• Improvements - A tenant may require that a landlord add specific improvements to the property in order to operate their business.  The landlord must approve these changes and the parties must agree who will pay for them and whether the tenant will take these improvements with them at the end of the lease.

How is rent calculated?

A landlord can choose to calculate rent using a few different methods:

  • Gross lease - tenant pays fixed monthly amount only
  • Base rent plus specified operating costs - tenant pays fixed monthly rent plus an addition amount for expenses related to the entire property, such as the cost of a janitor to clean the common areas
  • Triple net lease - tenant pays fixed monthly rent plus a portion of operating costs for the entire building, property taxes, insurance, and maintenance.

How long does a commercial lease agreement last?

The length of a commercial lease depends on whether it is a fixed term or periodic lease.  The fixed term lease ends on a specific date is stated in the lease. The periodic lease renews every lease term until the tenant or landlord gives notice to terminate.

Required Clauses

Americans with Disability Act (ADA) 42 U.S. Code § 12183 – The ADA requires that any commercial tenants which offer “public accommodation” (such as a restaurant, retail store, etc.) or have at least fifteen (15) employees adhere to all handicap access rules. This rule does not apply to properties that have not been built or had renovations since 1992.

“If the Lessee is using the premises as a public accommodation (e.g. restaurants, shopping centers, office buildings) or there are more than 15 employees, they must provide accommodations and access to persons with disabilities that is equal or similar to that available to the general public. Owners, operators, lessors, and lessees of commercial properties are all responsible for ADA compliance. If the premises is not in compliance with the Americans with Disability Act, any modifications or construction will be the responsibility of the Lessor.”

Resource Conservation and Recovery Act (RCRA) 42 U.S. Code § 6901 – Requires the tenant to sign an agreement stating that they will adhere to any federal, state, or local laws regarding the disposal of hazardous wastes.

“Tenant shall adhere to any and all federal, state, or local laws, ordinances, rules, decrees, orders, regulations, or court decisions relating to hazardous substances, hazardous materials, hazardous waste, toxic substances, environmental conditions on, under, or about the Premises, the Building, or the Property, or soil and ground water conditions, including, but not limited to, the Comprehensive Environmental Response, Compensation and Liability Act of 1980 (CERCLA), the Resource Conservation and Recovery Act (RCRA), the Hazardous Materials Transportation Act, any other law or legal requirement concerning hazardous or toxic substances, and any amendments to the foregoing.”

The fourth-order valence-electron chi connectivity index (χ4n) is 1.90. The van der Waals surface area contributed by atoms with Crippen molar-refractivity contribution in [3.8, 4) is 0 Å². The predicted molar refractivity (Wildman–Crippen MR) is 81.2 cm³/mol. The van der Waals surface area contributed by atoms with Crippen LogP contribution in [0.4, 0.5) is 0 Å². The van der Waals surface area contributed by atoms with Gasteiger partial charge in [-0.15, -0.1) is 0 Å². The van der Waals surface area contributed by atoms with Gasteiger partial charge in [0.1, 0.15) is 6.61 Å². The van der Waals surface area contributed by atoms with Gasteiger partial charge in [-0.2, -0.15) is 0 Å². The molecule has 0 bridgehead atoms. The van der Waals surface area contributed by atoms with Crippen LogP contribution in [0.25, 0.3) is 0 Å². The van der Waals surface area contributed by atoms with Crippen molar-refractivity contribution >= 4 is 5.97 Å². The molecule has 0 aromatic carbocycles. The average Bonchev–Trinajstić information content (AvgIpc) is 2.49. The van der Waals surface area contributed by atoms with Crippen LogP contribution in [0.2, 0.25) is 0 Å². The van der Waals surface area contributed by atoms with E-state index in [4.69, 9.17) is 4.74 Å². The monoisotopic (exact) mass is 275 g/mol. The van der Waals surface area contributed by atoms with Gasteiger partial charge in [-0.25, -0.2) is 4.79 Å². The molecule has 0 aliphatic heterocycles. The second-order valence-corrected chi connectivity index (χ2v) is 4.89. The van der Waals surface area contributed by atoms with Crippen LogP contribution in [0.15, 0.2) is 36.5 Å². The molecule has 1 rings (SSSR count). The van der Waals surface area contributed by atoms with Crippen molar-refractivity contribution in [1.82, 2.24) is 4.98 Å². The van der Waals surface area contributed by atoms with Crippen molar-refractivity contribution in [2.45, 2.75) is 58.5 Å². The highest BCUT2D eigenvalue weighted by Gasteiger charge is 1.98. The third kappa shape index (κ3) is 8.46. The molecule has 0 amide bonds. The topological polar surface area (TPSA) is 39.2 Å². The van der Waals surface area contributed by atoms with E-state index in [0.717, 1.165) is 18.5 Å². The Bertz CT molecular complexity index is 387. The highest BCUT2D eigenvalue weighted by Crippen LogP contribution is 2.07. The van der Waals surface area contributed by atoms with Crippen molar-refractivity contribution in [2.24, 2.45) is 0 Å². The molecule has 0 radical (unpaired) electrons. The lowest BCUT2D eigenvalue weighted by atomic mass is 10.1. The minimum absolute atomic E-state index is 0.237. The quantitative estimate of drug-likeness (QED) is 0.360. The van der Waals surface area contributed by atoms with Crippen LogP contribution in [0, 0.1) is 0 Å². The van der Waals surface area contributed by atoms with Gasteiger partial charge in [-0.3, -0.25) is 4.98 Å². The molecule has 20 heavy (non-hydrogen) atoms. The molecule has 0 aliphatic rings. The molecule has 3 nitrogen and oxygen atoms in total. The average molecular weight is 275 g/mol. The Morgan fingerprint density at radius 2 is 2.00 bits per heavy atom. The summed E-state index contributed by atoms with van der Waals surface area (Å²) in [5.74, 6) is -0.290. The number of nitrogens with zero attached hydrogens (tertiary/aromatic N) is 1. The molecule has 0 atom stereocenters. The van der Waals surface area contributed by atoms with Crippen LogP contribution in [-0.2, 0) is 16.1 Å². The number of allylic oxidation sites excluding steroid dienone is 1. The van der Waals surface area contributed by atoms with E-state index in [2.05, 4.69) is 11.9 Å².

Download a PDF or Word Template

Commercial Lease Agreement

A Commercial Lease Agreement is a legally binding agreement negotiated between a landlord, often also a commercial landlord and a business, where the property will be used for business purposes. The Lease includes address of the property, business tenant and landlord contact details, an inventory of fixtures and fittings, terms of the lease, generally as per a residential agreement, with some additions.

Read More

Invoice

An invoice is a transactional document, paper or digital, that notes the products or services produced in return for a specified fee, on any given date and details method of payment. It also details the contact details of the company selling the goods or services.

Read More

Evicton Notice

An eviction notice is used by landlords to inform a tenant that they are being evicted from the property for non-payment or for other violations of the rental or lease agreement.

Read More

Rental Application

A rental application screens potential tenants by asking for specific information about the tenant, including job status, previous rental history, ownership of pets, or other questions. It helps a landlord identify the ideal tenant to meet the terms of the tenancy.

Read More